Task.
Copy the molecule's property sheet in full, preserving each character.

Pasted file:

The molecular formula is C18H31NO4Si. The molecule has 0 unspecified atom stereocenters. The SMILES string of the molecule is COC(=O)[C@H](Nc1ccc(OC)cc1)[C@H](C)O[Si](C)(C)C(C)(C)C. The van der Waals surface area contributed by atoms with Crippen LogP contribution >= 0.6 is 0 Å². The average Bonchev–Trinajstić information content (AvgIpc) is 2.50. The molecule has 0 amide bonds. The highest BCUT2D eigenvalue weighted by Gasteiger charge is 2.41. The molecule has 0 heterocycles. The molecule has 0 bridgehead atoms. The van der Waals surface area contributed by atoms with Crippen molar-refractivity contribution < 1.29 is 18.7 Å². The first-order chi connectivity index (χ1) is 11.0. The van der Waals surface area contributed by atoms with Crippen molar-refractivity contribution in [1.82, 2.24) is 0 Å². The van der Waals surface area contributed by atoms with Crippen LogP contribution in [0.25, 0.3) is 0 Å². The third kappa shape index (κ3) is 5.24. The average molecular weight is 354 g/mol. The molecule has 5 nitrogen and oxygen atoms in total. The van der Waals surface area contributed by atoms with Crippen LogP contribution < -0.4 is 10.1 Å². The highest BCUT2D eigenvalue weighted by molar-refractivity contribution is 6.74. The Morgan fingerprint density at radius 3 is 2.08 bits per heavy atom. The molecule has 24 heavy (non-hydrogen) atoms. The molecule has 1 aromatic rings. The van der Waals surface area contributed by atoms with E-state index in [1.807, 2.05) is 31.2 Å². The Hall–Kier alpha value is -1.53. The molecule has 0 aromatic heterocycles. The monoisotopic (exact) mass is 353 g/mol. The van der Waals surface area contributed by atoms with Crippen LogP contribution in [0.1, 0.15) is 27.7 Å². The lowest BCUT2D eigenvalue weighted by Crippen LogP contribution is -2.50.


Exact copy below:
The molecular formula is C18H31NO4Si. The molecule has 0 unspecified atom stereocenters. The SMILES string of the molecule is COC(=O)[C@H](Nc1ccc(OC)cc1)[C@H](C)O[Si](C)(C)C(C)(C)C. The van der Waals surface area contributed by atoms with Crippen LogP contribution >= 0.6 is 0 Å². The average Bonchev–Trinajstić information content (AvgIpc) is 2.50. The molecule has 0 amide bonds. The highest BCUT2D eigenvalue weighted by Gasteiger charge is 2.41. The molecule has 0 heterocycles. The molecule has 0 bridgehead atoms. The van der Waals surface area contributed by atoms with Crippen molar-refractivity contribution < 1.29 is 18.7 Å². The first-order chi connectivity index (χ1) is 11.0. The van der Waals surface area contributed by atoms with Crippen molar-refractivity contribution in [1.82, 2.24) is 0 Å². The van der Waals surface area contributed by atoms with Crippen LogP contribution in [0.25, 0.3) is 0 Å². The third kappa shape index (κ3) is 5.24. The average molecular weight is 354 g/mol. The molecule has 5 nitrogen and oxygen atoms in total. The van der Waals surface area contributed by atoms with Crippen LogP contribution < -0.4 is 10.1 Å². The highest BCUT2D eigenvalue weighted by molar-refractivity contribution is 6.74. The Morgan fingerprint density at radius 3 is 2.08 bits per heavy atom. The molecule has 24 heavy (non-hydrogen) atoms. The molecule has 1 aromatic rings. The van der Waals surface area contributed by atoms with E-state index in [1.807, 2.05) is 31.2 Å². The Hall–Kier alpha value is -1.53. The molecule has 0 aromatic heterocycles. The monoisotopic (exact) mass is 353 g/mol. The van der Waals surface area contributed by atoms with Crippen LogP contribution in [0.1, 0.15) is 27.7 Å². The lowest BCUT2D eigenvalue weighted by Crippen LogP contribution is -2.50.